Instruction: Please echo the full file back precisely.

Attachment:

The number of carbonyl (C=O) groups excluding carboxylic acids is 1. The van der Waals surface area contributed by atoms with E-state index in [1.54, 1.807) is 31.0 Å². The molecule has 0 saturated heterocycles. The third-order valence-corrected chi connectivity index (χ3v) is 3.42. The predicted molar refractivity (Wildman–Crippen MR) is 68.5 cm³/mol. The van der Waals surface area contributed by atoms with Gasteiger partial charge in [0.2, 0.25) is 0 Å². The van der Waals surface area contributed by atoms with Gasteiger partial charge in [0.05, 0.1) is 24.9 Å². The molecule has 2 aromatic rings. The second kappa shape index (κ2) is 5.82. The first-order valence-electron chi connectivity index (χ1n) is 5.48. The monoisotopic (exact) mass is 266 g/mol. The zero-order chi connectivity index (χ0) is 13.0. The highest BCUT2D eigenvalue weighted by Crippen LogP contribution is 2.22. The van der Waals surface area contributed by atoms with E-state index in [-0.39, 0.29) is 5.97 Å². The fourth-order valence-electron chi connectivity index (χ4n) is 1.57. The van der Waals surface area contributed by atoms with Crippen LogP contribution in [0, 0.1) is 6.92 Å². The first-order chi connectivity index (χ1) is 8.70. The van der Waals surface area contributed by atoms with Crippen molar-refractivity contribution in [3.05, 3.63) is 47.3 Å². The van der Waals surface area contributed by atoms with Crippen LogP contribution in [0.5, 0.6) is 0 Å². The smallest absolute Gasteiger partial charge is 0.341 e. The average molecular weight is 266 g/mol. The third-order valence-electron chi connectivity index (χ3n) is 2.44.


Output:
The number of carbonyl (C=O) groups excluding carboxylic acids is 1. The van der Waals surface area contributed by atoms with E-state index in [1.54, 1.807) is 31.0 Å². The molecule has 0 saturated heterocycles. The third-order valence-corrected chi connectivity index (χ3v) is 3.42. The predicted molar refractivity (Wildman–Crippen MR) is 68.5 cm³/mol. The van der Waals surface area contributed by atoms with Gasteiger partial charge in [0.2, 0.25) is 0 Å². The van der Waals surface area contributed by atoms with Gasteiger partial charge in [0.05, 0.1) is 24.9 Å². The molecule has 2 aromatic rings. The second kappa shape index (κ2) is 5.82. The first-order valence-electron chi connectivity index (χ1n) is 5.48. The monoisotopic (exact) mass is 266 g/mol. The zero-order chi connectivity index (χ0) is 13.0. The highest BCUT2D eigenvalue weighted by Crippen LogP contribution is 2.22. The van der Waals surface area contributed by atoms with E-state index in [-0.39, 0.29) is 5.97 Å². The fourth-order valence-electron chi connectivity index (χ4n) is 1.57. The van der Waals surface area contributed by atoms with Crippen LogP contribution in [0, 0.1) is 6.92 Å². The first-order chi connectivity index (χ1) is 8.70. The van der Waals surface area contributed by atoms with Crippen molar-refractivity contribution in [3.05, 3.63) is 47.3 Å². The van der Waals surface area contributed by atoms with Crippen LogP contribution in [0.5, 0.6) is 0 Å². The smallest absolute Gasteiger partial charge is 0.341 e. The average molecular weight is 266 g/mol. The third-order valence-electron chi connectivity index (χ3n) is 2.44.